Curiosities about Piazzetta San Marco
Piazzetta San Marco is the part of the famous square that is located at the entrance of the Marciana area towards the pier and the San Marco basin. This part of the square has always welcomed the visitors of the city that came from the sea and therefore has always been considered a very special place, starting from its two enigmatic columns...
Leaving the sea behind you, if you look towards Piazza San Marco you can cleary see two columns, one with the famous winged lion of the Serenissima and the other with a warrior that subdues a dragon: this warrior is San Teodoro, the first patron saint of Venice, who was replaced with San Marco starting from 828, the year in which the relics of San Marco were brought to Venice by two Venetian merchants from Alexandria in Egypt. Even the Basilica di San Marco now stands where the old church dedicated to Teodoro used to be (if you want a modern and comfortable accommodation near Piazzetta San Marco SEE OUR OFFER!).
The statue of San Teodoro (Todaro in the venetian dialect) can be regarded as the symbol of the multiculturalism of Venice: its armor is made of the same marble used for the Parthenon, the head and the bust come from statues of Roman emperors, the shield is in Istrian stone while the legs, the arms and the dragon are made with a marble coming from an island located between the Aegean and the Black Sea. The two columns that support San Todaro and San Marco come from Constantinople and it seems, according to Francesco Sansovino, that at the beginning there were three (if you like a ‘classical’ style for your accommodation SEE OUR OFFER).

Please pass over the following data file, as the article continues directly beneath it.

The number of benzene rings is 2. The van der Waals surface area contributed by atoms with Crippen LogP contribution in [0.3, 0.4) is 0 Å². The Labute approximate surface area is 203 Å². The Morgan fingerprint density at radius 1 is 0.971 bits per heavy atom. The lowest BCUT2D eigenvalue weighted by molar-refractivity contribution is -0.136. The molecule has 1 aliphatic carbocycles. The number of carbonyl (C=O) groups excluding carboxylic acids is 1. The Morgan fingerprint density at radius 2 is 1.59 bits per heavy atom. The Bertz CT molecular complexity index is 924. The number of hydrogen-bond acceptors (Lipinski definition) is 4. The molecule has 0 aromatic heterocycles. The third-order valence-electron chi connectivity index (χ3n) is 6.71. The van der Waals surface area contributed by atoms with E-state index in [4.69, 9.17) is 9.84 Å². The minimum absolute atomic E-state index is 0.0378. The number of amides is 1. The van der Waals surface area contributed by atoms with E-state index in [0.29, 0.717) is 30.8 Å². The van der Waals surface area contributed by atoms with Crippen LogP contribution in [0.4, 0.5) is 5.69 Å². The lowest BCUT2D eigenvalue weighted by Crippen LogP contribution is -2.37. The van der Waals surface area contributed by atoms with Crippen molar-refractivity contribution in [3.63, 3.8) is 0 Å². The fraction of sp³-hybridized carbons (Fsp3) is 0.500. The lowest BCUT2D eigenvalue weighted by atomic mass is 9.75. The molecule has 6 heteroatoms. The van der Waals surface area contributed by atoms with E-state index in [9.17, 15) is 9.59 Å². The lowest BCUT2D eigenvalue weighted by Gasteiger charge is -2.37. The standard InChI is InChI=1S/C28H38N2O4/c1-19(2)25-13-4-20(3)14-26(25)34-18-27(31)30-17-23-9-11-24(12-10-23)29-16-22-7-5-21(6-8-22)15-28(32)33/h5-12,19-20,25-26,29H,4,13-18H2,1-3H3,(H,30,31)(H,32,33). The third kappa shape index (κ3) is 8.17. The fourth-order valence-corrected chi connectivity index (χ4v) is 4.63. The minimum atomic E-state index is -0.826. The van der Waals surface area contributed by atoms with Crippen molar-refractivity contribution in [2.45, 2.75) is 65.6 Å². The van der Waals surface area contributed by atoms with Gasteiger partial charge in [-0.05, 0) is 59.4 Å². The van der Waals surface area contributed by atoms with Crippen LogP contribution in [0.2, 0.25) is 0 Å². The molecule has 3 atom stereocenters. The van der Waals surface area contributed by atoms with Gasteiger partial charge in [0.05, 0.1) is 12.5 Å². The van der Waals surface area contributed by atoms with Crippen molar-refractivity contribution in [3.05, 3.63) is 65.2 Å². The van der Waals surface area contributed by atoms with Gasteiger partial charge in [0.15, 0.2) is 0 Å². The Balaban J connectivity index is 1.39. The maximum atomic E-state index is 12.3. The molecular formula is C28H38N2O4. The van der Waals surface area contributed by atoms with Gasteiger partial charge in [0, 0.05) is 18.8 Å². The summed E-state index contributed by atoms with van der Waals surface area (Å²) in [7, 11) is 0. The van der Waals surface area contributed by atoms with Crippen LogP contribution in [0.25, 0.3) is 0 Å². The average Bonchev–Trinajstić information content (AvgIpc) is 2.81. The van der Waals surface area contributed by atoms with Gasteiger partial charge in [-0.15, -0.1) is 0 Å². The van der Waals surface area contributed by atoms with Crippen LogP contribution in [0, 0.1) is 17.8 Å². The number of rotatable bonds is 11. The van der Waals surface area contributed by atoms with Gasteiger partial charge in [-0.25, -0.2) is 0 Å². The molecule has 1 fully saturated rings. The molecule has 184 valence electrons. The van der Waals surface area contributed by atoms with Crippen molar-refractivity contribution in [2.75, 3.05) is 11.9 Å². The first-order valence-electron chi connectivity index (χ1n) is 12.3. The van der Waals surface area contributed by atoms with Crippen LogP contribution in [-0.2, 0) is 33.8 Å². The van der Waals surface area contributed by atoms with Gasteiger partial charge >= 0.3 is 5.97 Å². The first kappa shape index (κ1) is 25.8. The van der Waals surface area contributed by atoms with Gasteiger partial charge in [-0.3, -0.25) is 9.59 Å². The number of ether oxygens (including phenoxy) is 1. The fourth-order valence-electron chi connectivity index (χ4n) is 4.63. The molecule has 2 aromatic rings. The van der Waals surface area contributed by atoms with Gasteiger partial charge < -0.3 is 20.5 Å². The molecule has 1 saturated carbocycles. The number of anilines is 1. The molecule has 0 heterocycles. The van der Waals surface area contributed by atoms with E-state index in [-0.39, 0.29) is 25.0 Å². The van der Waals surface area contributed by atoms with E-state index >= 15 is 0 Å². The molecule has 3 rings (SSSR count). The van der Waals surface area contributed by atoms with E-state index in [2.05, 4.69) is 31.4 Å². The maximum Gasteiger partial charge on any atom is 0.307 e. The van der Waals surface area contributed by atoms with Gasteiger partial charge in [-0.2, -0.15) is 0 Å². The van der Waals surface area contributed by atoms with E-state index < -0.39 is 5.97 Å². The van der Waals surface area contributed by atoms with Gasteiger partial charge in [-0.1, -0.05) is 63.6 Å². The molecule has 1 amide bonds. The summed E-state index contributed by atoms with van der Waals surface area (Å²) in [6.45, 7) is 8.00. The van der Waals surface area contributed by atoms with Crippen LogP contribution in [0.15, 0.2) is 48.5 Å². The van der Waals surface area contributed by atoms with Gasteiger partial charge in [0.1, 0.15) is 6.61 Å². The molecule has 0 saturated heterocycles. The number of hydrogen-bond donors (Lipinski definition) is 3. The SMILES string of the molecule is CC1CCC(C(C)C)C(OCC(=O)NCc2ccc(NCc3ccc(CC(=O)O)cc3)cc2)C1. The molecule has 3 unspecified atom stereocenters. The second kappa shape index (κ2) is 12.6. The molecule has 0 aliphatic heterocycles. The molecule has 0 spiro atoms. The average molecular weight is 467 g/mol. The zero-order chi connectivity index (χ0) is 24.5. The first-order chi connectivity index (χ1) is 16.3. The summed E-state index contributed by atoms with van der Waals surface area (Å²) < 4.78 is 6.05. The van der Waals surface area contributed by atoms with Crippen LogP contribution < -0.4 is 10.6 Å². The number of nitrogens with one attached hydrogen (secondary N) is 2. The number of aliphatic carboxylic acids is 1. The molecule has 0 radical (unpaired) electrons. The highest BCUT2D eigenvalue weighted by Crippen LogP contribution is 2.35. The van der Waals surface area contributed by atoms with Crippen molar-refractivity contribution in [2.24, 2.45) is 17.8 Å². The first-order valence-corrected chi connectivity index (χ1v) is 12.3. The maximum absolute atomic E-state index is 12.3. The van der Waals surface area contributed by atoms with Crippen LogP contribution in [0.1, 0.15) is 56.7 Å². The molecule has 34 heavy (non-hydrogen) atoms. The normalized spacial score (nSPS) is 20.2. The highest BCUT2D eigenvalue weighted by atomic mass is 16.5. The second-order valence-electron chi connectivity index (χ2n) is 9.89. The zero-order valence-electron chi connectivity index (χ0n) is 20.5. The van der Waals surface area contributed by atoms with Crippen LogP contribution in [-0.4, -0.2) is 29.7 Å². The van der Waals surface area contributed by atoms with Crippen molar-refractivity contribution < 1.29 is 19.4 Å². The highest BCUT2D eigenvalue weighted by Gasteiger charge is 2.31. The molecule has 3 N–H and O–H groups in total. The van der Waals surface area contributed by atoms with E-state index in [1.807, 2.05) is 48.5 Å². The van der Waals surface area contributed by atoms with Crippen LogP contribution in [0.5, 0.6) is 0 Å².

The interesting thing is that the columns were left on the ground for a long time since it was very difficult to put them in the vertical position. However, in 1172 Nicolò Barattieri, using a particular counterweight and a system of levers, succeded in the operation and it seems that the Serenissima was so enthusiastic about his work that it granted him with the permission to manage a gambling house, which at the time strictly forbidden in the city (and it is interesting to point out that the gambling house was located right in the area between the two columns).
If the statue of San Marco is still the original one, that of Todaro was removed in 1940 and replaced with a copy. The original was first brought to the Abbey of Praglia in Padua and then it found its definitive location in the courtyard of the Senators at the entrance to the Doge's Palace.